This site once was filled with trees struggling to grow amongst castaway bridge pavers and overrun poison ivy. The area was cleared, new gravel was laid down and regraded into the bay area, and a kayak pavilion was built.
The pavilion’s wood decking also is framed with “Timbersil” and clad with cumaru, which will age to a silky gray patina.
We are proud to announce that Mountain Tops in Beacon will be the local kayak concession operating out of the pavilion. They will run tours and offer kayaks for rent. There also are 45 spaces that people can rent to store their own kayak or canoe. Scenic Hudson instituted a lottery to fill these spaces. Information about this can be found on our website.
Areas surrounding the kayak pavilion were created to be handicapped accessible.
There is NO swimming allowed at this site or anywhere in the park. This is a former industrial site and there are unknown objects beneath the surface. In addition, tides, currents and boats make swimming hazardous.
Just as buildings have LEED certification standards, the American Society of Landscape Architects, U.S. Botantical Gardens and the Lady Bird Johnson Wildflower Center have partnered to create a pilot program for sustainable landscapes. This program is called the Sustainable Sites Initiative, or simply SITES. Long Dock Park is a SITES pilot-program participant—one of only 150 across the country. SITES evaluates how sustainably a landscape is built and managed. Sustainable practices examined include brownfield remediation, managing stormwater on site, using native plantings and the innovative re-use of materials found on site. Scenic Hudson integrates such features into all of our parks and preserves.
Peter J. Sharp Park and George Trakas sculpture to be added to DIA:Beacon’s permanent collection
This park within a park was named for entrepreneur Peter Jay Sharp, an avid supporter of the arts. Generous support for its creation was provided by The Peter Jay Sharp Foundation.
The park contains George Trakas’s environmental sculpture, Beacon Point Project. It is made of steel and wood decks, pathways and stairways that lead to the water. It makes the dramatic point—located at the tip of Long Dock Beacon—accessible to the public. The work’s stepped forms interact with tides, river currents and waves, creating the sounds of cascading water while providing stunning views of the Hudson Highlands. The work also includes a terraced angling deck and a new boardwalk popular for fishing and crabbing.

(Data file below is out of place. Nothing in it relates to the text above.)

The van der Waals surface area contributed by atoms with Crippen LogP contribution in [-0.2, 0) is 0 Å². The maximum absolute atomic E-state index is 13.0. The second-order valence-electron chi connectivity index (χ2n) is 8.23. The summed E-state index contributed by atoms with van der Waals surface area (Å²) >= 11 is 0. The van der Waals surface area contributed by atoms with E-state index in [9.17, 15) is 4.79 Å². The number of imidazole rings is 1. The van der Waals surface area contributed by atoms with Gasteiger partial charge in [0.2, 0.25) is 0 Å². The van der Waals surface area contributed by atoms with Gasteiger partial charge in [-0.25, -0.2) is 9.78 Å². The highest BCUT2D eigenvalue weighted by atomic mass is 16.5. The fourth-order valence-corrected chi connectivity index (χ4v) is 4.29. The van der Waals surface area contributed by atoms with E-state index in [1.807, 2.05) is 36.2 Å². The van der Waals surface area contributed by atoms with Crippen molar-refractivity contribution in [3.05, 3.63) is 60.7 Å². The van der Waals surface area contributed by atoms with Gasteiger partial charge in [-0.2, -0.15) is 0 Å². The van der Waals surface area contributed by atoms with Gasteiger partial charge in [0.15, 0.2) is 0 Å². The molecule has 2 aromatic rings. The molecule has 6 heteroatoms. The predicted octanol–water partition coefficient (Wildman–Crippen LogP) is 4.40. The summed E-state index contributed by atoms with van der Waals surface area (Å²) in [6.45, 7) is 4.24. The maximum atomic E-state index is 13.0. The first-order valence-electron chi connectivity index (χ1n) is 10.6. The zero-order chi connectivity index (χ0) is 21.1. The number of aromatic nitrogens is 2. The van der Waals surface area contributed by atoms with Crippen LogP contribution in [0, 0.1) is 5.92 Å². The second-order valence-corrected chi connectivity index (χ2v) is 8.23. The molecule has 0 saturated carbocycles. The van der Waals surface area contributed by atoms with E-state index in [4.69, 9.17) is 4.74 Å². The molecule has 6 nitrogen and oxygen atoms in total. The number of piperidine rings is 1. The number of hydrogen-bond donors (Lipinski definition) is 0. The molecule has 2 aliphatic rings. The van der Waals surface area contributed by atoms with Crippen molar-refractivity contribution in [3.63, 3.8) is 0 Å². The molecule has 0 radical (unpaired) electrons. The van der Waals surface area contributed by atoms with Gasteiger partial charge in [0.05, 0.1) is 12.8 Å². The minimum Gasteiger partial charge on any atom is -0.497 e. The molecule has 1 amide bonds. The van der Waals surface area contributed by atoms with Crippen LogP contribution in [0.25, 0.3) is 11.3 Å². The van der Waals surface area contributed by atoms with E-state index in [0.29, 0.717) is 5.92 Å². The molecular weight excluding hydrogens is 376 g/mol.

The paths and hills
The paths throughout the park are stabilized stone dust. They connect with the Klara Sauer Trail, named after Scenic Hudson’s former executive director, which leads to Denning’s Point State Park, home of the Beacon Institute for Rivers and Estuaries. The shape of the paths is meant to evoke the historical use of the landscape—the flow and curvature of the train tacks that once traversed this area and led out to the point.
The park was designed with benches, paths and berms to create smaller, more intimate “rooms” within the larger 16-acre landscape. The berms also create visual interest and will mitigate flooding.
Environmental Learning Area
This space with its incredible river views and wetland overlook will be used to gather school groups and host small events. From here, we can access the Hudson River, introduce lessons or performances, share topics about the estuary and watershed area, or take a moment to enjoy the view.
After extensive removal of trash, debris and invasive plant species, we have reconstructed and rehabilitated the tidal wetland areas on the Long Dock Park property.
Special soils have been brought in to adjust with tidal fluctuations. In the fall, these areas will be planted with native wetland plant species. Tidal wetland areas are fragile habitats. We ask visitors to assist us in protecting them by leaving them intact and undisturbed.
Scenic Hudson is looking for volunteers to help maintain the mark, as well as businesses or individuals to provide financing toward its ongoing stewardship. If you’re interested in either of these opportunities, stop by the Scenic Hudson table (located by the kayak pavilion) to sign up to receive additional information.